Here is my snow forecast for Friday morning through Saturday morning:
- 4-8" - Jackson Hole above 8,000 feet
- 4-8" - Grand Targhee
- 2-4" - Snow King
- 2-4" - Teton Valley
- 1-3" - Jackson Hole Valley
Snow quality will be dry and powdery on Friday with snow-liquid ratios of around 15:1. Temperatures at 9,000 feet will peak in the mid teens on Friday morning before gradually trending downward through the afternoon and bottoming out near zero on Friday night. Valley high temps will reach the upper 20s/near 30 on Friday with overnight lows in the teens.
Forecast for Saturday to Saturday Night:
Yet another storm will move across the area from the west/northwest on Saturday, resulting in more snow showers from Saturday morning through Saturday night. This storm looks relatively weaker, but it will keep the snow train going.
Snow totals from Saturday morning through Sunday morning will range from 2-5 inches in the Tetons above 8,000 feet (including JH and Targhee) and a half-inch to 2 inches in the valleys as well as Snow King.
Snow quality will remain dry and powdery (15:1 snow-liquid ratios) with an unseasonably cold airmass in place. Highs on Saturday will struggle to get out of the single digits at 9,000 feet and will reach the mid 20s in the valley. Lows on Saturday night will be near zero at 9,000 feet and around 10 in the valleys.
Winds will also be fairly light on Saturday out of the west to west/southwest up high.
Forecast for Sunday to Sunday Night:
Snow showers will remain possible through the day on Sunday as moisture lingers across the area. Confidence is a bit lower in how things will play out on Sunday versus prior days, but for now, I'm expecting an additional 1-3 inches in the Tetons with a trace to an inch for the valleys.
Temperatures will be similar to Saturday, i.e. unseasonably cold for late March. Winds will also remain light out of the west to west/southwest.
4-Day Snow Totals from Thursday AM to Monday AM:
Total snowfall over the next 4 days will generally range from 1-2 feet above 8,000 feet in the Tetons and 2-10 inches across the lower elevations.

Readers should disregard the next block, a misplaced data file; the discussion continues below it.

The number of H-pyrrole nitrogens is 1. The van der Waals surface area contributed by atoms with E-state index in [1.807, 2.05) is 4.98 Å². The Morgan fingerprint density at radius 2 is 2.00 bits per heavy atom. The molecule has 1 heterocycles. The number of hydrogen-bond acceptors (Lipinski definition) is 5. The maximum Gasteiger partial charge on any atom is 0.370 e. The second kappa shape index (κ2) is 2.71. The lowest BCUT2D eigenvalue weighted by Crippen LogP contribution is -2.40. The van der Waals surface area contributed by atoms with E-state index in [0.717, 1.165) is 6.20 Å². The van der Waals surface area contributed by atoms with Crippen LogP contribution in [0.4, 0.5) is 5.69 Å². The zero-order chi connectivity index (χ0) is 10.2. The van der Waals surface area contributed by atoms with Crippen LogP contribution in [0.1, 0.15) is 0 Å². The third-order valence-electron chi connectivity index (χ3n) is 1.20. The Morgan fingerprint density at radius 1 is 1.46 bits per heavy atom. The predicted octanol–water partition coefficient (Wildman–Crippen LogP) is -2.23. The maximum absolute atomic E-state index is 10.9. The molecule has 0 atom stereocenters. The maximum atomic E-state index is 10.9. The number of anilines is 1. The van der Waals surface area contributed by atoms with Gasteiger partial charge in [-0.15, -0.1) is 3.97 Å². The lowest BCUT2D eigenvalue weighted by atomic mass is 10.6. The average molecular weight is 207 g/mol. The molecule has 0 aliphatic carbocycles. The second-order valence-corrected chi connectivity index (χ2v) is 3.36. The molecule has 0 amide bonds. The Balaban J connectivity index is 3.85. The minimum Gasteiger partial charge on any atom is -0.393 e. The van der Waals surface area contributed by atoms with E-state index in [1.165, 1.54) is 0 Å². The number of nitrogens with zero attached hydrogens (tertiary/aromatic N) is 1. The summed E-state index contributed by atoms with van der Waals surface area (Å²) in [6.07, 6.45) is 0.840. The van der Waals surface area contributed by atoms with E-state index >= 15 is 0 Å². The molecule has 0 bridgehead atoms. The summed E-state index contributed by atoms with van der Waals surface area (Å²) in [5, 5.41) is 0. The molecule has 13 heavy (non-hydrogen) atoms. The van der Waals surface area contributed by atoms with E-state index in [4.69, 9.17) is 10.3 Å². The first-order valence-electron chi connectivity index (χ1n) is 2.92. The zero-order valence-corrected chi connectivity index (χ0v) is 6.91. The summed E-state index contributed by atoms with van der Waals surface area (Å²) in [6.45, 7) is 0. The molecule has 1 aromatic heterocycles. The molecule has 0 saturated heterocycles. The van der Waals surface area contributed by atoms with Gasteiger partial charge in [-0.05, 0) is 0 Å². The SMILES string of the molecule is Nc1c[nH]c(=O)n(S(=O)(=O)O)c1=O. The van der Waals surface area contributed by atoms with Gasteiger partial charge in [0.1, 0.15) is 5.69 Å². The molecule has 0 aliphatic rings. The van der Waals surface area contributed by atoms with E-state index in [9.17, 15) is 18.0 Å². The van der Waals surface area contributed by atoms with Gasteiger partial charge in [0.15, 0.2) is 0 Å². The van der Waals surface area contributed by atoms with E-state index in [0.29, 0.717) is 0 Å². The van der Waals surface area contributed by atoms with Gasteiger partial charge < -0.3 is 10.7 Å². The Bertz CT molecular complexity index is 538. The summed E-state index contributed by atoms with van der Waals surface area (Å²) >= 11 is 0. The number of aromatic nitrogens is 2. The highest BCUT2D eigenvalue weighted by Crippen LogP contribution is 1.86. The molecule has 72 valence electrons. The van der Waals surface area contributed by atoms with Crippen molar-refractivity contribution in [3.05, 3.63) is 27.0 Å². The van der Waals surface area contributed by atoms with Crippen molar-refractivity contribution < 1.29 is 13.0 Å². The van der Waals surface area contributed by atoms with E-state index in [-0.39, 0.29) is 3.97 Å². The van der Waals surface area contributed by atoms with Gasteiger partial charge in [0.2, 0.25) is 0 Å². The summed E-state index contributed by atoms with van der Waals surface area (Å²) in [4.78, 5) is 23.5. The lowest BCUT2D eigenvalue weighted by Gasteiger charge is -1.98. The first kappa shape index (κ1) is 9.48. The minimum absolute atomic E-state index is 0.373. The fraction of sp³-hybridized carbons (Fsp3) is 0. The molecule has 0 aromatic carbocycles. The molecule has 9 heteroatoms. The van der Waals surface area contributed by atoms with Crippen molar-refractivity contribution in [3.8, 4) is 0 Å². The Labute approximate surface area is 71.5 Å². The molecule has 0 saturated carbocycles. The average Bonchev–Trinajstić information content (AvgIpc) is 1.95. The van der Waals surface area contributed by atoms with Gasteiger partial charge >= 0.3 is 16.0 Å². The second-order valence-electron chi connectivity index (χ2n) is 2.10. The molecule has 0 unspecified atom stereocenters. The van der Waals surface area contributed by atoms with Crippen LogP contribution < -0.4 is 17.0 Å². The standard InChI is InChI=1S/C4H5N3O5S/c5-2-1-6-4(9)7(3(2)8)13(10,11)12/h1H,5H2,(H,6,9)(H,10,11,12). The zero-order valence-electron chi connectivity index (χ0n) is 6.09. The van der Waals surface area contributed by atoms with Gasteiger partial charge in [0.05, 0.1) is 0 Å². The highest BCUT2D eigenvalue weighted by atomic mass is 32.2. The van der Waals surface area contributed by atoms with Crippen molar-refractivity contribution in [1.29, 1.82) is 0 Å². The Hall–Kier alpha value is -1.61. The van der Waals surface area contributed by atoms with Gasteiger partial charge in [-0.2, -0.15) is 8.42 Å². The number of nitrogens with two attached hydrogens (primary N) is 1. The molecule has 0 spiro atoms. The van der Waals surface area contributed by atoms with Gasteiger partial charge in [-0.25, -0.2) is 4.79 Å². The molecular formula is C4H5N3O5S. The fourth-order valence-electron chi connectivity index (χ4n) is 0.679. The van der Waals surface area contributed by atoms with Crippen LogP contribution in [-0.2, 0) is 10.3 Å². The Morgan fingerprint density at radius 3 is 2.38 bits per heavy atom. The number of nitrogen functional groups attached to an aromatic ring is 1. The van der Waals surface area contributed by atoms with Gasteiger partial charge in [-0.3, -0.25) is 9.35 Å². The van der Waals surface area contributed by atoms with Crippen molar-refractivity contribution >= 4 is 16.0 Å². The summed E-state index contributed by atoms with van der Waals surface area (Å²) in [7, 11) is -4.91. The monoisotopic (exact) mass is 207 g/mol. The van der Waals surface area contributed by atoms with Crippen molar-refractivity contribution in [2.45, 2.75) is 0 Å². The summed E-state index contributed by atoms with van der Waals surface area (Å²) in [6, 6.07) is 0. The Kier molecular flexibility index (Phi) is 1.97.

Here is the day-to-day breakdown:
This entire period is going to be outstanding for skiing, especially above 8,000 feet where snowfall should be deep enough to bury crusts in most areas. Lower elevation terrain will be reasonably good for this late in the year too, but you'll likely feel some crusts underneath.
It's not often this good on a day-to-day basis like this in late March, so get out and enjoy!
Consistent winter conditions can be expected over the pass from Thursday through Sunday with a mix of snowpacked, slushy, and icy roads. Valley roads will be snowpacked, slushy, and icy during the mornings with good melting expected in the afternoons.
Winds have trended a bit lighter for this cycle, which should limit blowing snow concerns for the most part. The one exception is on Friday (especially midday to afternoon) when stronger winds will result in areas of blowing snow over the pass and over open valley roads.
We will likely see a break in the pattern on Monday (March 27), though I wouldn't rule out at least a slight chance of snow if we see any moisture lingering in between storms. Temperatures will remain unseasonably cold on Monday, however, with highs in the low teens at 9,000 feet and mid 20s in the valleys.
The next storm will approach our area around Tuesday (March 28) to Wednesday (March 29). Confidence is low in the details, timing, and storm track this far out, but there is a good chance we will see at least some snow from this storm. Temperatures should also moderate a bit following the weekend cold snap.
Looking further out, I still don't see any signs of winter loosening its grip. An active pattern with frequent snow chances and consistently below-average temperatures is likely to continue through the end of March and into the first week of April.
Thanks so much for reading! Next update on Friday (March 24).